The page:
Gorges to hike and walk near Prína, in Lassithi region

List of Gorges near Prína

  • 4.2 km

Havgas Gorge (Kalamafka)

  • Havgas Gorge (Kalamafka)

The Havgas Gorge, situated near the village of Kalamafka and just 12km north of Ierapetra city, is one of several gorges with the same name scattered across Crete. Other examples include the Havgas Gorge in the Lassithi Plateau, Plaka, and Kavoussi. The Havgas Gorge is nestled between the Megali Korfi (1103m) and Kokies (993m) peaks, and its stream, the Kapsous, serves as the primary tributary of the Kalamavkianos River that empties into the Stomio beach of Gra Ligia.

This stunning canyon boasts unique rock formations, sculpted by rare geological events. Many of these rocks are adorned with nature’s own “artwork”, etched over time by the elements. Despite its relatively short length, the gorge offers an easy and enjoyable walk along the riverbed, even for novices. The area’s altitude of around 500m provides the perfect environment for a lush pine forest. Regrettably, repeated fires have caused the forest to diminish in size. Nevertheless, the area is worth a visit, and visitors are sure to be charmed by the sight of small pine trees sprouting from the rocks, akin to bonsai trees.

The gorge’s depth extends to 300m. At one spot, two narrow rocks form the entrance to a series of caves that served as a refuge for Cretan rebels and Allies during the German Occupation. The locals refer to this area as the “Chinese Landscape”, due to the smooth rocks dotted with bonsai-like trees. Adjacent to the gorge’s exit, visitors can explore the village of Kalamafka with its inviting taverns and babbling water. Additionally, nearby attractions include an ancient olive oil mill and the churches of Saint John and Saint Anthony.

  • Hiking
  • 9.5 km

Kritsa Gorge

  • Kritsa Gorge

The Kritsa Gorge, located 9.5km southwest of Agios Nikolaos, begins near the charming village of Kritsa and concludes at Tapes village. This 4 km long gorge, at some points, is only 1.5m wide. It is fairly easy to navigate, with a few areas requiring caution, where large rocks need to be climbed over. However, it is not advisable to visit the gorge following rainfall, as the resulting ponds can obstruct the paths.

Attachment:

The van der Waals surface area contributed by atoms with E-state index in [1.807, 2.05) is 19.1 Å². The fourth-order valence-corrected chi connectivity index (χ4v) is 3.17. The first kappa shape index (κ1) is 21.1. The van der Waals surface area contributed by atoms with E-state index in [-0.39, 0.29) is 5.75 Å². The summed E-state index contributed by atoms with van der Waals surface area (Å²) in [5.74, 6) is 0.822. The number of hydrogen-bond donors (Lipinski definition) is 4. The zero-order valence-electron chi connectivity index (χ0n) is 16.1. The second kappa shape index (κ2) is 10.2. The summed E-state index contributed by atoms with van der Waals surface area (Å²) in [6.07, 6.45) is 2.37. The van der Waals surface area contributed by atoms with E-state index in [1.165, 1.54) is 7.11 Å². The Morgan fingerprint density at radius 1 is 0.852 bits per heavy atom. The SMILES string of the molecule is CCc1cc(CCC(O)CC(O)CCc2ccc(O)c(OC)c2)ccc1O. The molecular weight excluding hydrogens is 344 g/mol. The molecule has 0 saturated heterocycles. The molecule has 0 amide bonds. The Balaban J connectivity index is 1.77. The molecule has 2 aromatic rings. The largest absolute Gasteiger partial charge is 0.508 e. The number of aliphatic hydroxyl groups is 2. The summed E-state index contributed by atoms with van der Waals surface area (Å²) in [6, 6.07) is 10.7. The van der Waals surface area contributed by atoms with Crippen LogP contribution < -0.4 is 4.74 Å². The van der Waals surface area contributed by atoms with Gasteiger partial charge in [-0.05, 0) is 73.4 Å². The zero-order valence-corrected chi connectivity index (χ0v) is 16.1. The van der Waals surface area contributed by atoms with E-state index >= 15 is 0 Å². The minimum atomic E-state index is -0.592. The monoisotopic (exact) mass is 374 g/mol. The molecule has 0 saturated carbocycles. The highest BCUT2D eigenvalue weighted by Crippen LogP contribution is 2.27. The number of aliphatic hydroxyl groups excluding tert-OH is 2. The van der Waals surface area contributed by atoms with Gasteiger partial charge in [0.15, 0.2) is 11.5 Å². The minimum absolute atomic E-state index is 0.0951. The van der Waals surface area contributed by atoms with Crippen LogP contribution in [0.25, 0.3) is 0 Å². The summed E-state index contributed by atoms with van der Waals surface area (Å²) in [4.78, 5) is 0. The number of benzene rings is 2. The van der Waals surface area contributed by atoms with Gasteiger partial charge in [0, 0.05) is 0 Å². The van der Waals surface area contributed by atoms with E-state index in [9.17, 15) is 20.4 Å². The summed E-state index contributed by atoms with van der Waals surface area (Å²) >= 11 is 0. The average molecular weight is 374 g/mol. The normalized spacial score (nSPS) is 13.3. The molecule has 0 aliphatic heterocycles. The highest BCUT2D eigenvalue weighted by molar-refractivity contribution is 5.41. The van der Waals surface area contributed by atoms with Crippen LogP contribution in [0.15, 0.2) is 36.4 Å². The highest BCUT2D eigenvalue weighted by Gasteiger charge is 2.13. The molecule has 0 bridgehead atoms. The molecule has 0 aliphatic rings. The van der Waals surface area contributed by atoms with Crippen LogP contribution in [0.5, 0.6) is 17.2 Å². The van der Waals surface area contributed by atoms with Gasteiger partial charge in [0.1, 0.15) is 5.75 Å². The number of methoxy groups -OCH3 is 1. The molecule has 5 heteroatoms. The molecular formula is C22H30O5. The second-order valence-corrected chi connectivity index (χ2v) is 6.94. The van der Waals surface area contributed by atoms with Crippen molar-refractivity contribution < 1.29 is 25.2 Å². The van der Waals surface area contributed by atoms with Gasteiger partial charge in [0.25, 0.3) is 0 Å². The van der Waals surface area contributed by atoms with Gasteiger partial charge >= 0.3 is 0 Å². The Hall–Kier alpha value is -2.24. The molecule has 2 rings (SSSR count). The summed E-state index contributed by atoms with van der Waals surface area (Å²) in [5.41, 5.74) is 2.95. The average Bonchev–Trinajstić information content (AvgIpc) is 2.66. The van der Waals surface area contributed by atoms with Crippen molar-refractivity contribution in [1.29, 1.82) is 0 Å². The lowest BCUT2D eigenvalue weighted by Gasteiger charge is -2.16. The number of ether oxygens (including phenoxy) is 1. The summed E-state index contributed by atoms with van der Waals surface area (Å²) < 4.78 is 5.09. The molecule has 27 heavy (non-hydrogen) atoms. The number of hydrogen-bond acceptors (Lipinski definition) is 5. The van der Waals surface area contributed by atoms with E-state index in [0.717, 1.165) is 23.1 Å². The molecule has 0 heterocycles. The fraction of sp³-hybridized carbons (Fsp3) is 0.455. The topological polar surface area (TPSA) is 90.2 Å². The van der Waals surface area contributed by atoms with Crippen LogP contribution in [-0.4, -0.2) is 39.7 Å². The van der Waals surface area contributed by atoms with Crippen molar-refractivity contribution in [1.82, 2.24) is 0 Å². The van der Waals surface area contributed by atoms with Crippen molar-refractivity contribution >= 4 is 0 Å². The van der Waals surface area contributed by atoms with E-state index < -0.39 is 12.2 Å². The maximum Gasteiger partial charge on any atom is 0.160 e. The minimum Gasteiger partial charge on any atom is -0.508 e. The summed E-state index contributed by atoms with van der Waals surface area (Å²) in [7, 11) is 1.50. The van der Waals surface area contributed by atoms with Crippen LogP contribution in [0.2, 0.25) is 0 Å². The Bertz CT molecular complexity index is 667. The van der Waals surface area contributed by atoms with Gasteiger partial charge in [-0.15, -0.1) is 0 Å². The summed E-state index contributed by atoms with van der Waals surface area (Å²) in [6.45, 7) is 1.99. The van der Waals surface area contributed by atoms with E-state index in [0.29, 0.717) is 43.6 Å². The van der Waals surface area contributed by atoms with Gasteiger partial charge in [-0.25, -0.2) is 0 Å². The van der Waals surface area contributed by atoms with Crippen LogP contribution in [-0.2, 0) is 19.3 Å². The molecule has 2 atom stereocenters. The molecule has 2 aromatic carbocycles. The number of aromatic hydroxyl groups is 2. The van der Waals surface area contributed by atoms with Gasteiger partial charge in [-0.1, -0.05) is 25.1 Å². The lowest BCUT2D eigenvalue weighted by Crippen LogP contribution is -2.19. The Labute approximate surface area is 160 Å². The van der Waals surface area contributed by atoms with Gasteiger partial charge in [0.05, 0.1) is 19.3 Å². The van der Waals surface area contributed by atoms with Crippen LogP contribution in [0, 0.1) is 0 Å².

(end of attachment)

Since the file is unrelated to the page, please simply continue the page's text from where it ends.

The canyon’s entrance near Kritsa is striking. The mountain is split in two, creating the narrow Havgas passage (Havgas is a common term for gorges in East Crete). In addition to the main trail that begins near Kritsa’s stone bridge, there is an alternate path that starts in the village itself.

Close to the trailhead, you’ll find a large rock that can be scaled with relative ease. Beyond this point, the canyon becomes even more breathtaking, with slender passages and towering walls that block out sunlight. This natural wonder is particularly beautiful in spring when flowers are in bloom and water levels are low. The walls eventually recede, revealing a picturesque valley filled with olive groves. If you continue along the riverbed for approximately 1.5 hours, you’ll arrive at the lovely village of Tapes, where you can relax at the local coffee shop.

  • 4 km
  • 2.5 h
  • Hiking
  • 12.7 km

Sarakina Gorge

  • Sarakina Gorge

This magnificent natural phenomenon – Sarakina Gorge – can be found near the traditional village of Mythi and the coastal settlement of Myrtos, where the Kryos river merges with the sea.

As the tale goes in Greek mythology, Zeus’s son, the giant Sarantapihos, once paused to quench his thirst from the Myrtos or Kryos river, near Ierapetra. His sweeping beard slashed the mountain, dividing it into two parts, thereby forming the Sarakina canyon.